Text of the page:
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The Queue: Alison Elizabeth Taylor

Get to know the people featured in the pages of our magazine as they share what's inspiring them right now.

The Queue: Alison Elizabeth Taylor

Get to know the people featured in the pages of our magazine as they share what's inspiring them right now.
Alison Elizabeth Taylor marquetry hybrid titled The Residency, 2022.

Alison Elizabeth Taylor, The Residency, 2022, marquetry hybrid, 42 x 51 in. Photo by Dan Bradica.

Alison Elizabeth Taylor fashions thin slices of wood veneer, paint, photography, and collage into elaborate tableaux in a new medium that she calls “marquetry hybrid.” Her work depicts the denizens, dwellings, and landscapes of her hometown of Las Vegas and her adopted home of Brooklyn. Taylor’s Las Vegas thrums with pool goers, gem shows, showgirls, desert dome homes, hoodoos, canyons, and hypnotized gamblers. In her New York City pieces, a bodega entrance is a portal; a man in animal print sneakers cuts hair under the Williamsburg Bridge.

Taylor combines her painterly approach and fragile materials into work that is nerve-wracking to make but immensely rich. “I feel a sense of relief when the work gets into a solid form and I can cleat it, hang it on a wall, and begin to paint and collage it,” she says. Widely shown, exhibited, and lauded around the world, Taylor is the subject of a new book, Alison Elizabeth Taylor: The Sum of It, from DelMonico Books and the Addison Gallery of American Art. She wrote about her Brooklyn studio and the challenges of her medium in the Summer 2023 issue of American Craft. | @alisonelizabethtaylor

Alison Elizatbeth Taylor in her studio.

Alison Elizabeth Taylor in her studio. Photo by Vincent Dilio.

How do you describe your work or practice?
I’ve created a medium that I call marquetry hybrid, a synthesis of painting, collage, photography, and wood veneer inlay. The underlying structure is marquetry: cutout shapes of different species of wood veneer put together to form the drawn image. On top of this layer, I create painted surfaces: scraping into wood with thickly textured paint, pyrography, oil paint, and pigment prints. My subjects are drawn from what I observe; many subjects come from my walks around Brooklyn or my hometown of Las Vegas. I sketch what I notice in the world, combining what I’ve observed to reconstruct reality in new scenes while hoping to get at deeper understanding.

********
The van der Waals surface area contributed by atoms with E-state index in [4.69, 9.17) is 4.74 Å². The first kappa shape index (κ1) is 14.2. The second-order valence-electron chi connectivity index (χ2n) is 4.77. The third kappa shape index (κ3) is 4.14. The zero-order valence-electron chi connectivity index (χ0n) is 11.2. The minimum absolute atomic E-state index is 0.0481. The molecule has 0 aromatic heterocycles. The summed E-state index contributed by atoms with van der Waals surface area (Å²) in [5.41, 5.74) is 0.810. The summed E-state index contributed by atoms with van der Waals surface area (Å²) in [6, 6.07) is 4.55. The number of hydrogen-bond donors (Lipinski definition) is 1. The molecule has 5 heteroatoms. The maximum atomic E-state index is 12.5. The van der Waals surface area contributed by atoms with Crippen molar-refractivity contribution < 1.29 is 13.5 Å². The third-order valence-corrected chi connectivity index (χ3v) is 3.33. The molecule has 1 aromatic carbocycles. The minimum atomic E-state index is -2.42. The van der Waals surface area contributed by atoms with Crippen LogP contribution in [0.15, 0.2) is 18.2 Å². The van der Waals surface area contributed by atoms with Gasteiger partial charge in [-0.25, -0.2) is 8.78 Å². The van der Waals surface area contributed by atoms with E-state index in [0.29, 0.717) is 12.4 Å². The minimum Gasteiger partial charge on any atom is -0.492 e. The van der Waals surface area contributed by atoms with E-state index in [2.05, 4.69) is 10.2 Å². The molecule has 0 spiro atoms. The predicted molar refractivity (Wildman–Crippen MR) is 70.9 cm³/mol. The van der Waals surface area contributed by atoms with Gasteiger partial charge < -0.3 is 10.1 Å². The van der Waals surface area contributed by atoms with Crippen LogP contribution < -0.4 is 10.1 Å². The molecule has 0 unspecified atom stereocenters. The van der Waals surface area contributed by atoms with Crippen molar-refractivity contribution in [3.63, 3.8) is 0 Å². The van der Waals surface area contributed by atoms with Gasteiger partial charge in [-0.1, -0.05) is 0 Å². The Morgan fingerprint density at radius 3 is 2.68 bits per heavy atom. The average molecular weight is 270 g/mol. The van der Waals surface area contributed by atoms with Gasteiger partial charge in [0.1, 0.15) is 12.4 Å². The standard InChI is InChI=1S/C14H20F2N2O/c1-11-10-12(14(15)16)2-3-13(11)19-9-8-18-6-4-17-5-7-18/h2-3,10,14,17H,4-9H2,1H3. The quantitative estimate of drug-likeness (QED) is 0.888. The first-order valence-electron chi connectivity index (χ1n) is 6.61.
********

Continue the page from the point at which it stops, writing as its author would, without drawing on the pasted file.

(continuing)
How did you come to marquetry hybrid as the medium for your work?
I trained as a painter but realized my subjects needed the visual power of marquetry. After a few years of doing pure wood marquetry, I thought it would be interesting to bring in painting, photography, and other materials—I could find new sources of meaning through these intersections.

What are the greatest joys and challenges of working with wood marquetry?
The greatest challenges are moisture and keeping the wood veneers flat so I can cut them. The greatest joy is finding ways for disparate materials to exist on the surface and add meaning to the subject through their proximity.

Alison Elizabeth Taylor marquetry hybrid piece titled The Hotel’s Pool, 2023.

Alison Elizabeth Taylor, The Hotel’s Pool, 2023, marquetry hybrid, 93.75 x 130.25 in. Photo by Dan Bradica.

Do you listen to music, podcasts, radio, or audiobooks while you work? If so, what has stuck with you lately?
I love the Literature and History podcast. When I get down or frustrated with what I’m doing, I put on Santigold. Her artistry—combining different sounds and moods—gets me going again. Her work is so layered that there is always something new to discover.

If you could have work from any contemporary woodworker for your home or studio, whose would it be and why?
Sandrine Viollet is magic with her straw marquetry! Atelier Viollet is a family endeavor with multiple generations working in the studio. They make beautiful work out of a variety of materials that Jean-Paul designs.

Which craft artists, exhibitions, or projects do you think the world should know about, and why?
I’m very excited about the Max Beckmann show coming up at the Neue Galerie in New York City (October 5, 2023–January 15, 2024). Artbook / D.A.P. is putting out a book on painter Sylvia Sleigh in February. I just finished Glenn Adamson’s Craft: An American History. The Baltimore Museum of Art is putting on a show, Making Her Mark: A History of Women Artists in Europe, 1400–1800 (October 1, 2023–January 7, 2024), which will include historical marquetry works by women—I’m very excited about that!

Stack of American Craft magazines with the Summer 2023 issue on top.

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